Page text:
On Saturday 13 February 2016, we packed into the ACMI cube with a group of willing, keen and excited participants from a wide range of backgrounds, ready to help tackle some of the common problems we have all experienced with government websites. For this session we wanted to focus on kickstarting the redesign of the Neighbourhood Justice Centre's website to be citizen focused, from the ground up.
The Neighbourhood Justice Centre is currently Australia’s first comprehensive community justice centre, and a key member of the global community justice movement. A strategy of the justice system, community justice brings together therapeutic, restorative and problem solving approaches to rehabilitate individuals, reduce harmful behaviour, and regenerate local neighbourhoods.
The NJC enhances community life by collaborating with the people and neighbourhoods within the City of Yarra, which we do through our multi-jurisdictional community court, 20 independent but coordinated treatment and support agencies, Crime & Conflict Prevention programs, Justice Education programs. We also find solutions to reform the justice system more broadly. Located in Collingwood, the NJC serves the residents of the City of Yarra, Aboriginal and Torres Strait Islanders, and people experiencing homeless who have ties to the area.
Inspired by the DTO, the challenge was simple "What if a government website could be designed for its users, and by its users?"
Government websites often contain a sea of information, we like to believe that we know what our users would like, we know all the information that they need to carry out their tasks and that we have structured it into a logical set of categories, that are easy to navigate.
Unfortunately, in reality, for users of government websites, this can end up looking more like a difficult to navigate web of departmental jargon, pdf documents, links and dead ends.
One of the many reasons for this, is that it is easy to exclude the very users we are trying to help from the process of designing a new service or website. Leaving government to guess how users really navigate their information, the kinds of tasks they want to achieve and their goals and motivations for using these websites and services.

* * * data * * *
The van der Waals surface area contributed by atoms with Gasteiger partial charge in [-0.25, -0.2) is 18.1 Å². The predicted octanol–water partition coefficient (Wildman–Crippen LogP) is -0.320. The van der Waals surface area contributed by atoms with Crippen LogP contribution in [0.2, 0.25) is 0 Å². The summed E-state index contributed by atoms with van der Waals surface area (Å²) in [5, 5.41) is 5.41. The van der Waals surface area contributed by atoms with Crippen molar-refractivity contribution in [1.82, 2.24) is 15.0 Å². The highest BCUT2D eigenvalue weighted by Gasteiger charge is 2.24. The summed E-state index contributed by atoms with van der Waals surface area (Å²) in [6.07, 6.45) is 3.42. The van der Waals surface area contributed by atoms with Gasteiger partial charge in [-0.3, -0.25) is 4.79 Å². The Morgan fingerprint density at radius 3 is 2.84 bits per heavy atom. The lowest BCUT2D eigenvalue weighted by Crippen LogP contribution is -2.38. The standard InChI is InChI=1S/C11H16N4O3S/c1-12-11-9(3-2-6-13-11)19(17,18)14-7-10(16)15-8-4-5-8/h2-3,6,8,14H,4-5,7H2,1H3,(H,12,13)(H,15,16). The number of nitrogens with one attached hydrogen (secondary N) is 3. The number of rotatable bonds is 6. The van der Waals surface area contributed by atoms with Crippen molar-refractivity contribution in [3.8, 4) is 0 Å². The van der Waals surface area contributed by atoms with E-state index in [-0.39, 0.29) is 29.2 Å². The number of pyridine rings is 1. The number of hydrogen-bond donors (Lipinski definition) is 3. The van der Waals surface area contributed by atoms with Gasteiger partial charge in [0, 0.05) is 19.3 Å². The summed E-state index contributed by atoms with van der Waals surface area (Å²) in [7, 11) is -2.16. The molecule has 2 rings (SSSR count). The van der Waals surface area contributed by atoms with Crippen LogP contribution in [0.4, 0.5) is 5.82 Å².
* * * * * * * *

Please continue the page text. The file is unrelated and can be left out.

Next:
So we decided this might be a good opportunity to get some outside perspectives and learn some lessons about the current NJC website, what the NJC does and how some of the future services the NJC hopes to provide might fit into all of this.
Participants were divided into a series of groups and given a set of cards containing current information and services the NJC provides as well as some upcoming services. Each group was also given a series of personas covering some of the community members the NJC interact with
The participants were asked to first, look over their cards and personas to begin to understand some of the reasons why community members need to use the NJC website.
Next, within their group, participants were asked to explore the cards, discard any they didn’t fit with their personas, add any new cards where they thought appropriate and rewrite existing cards if they wanted to. The groups then clustered the cards together based on what they had learned about the personas, asking questions along the way and then eventually labelling these clusters.
Finally, the participants were asked to focus on a key service or area they had started to think about during the previous activity and sketch out this new service or website, focusing on what kind of community member it could serve, their needs and the outcomes this new service could have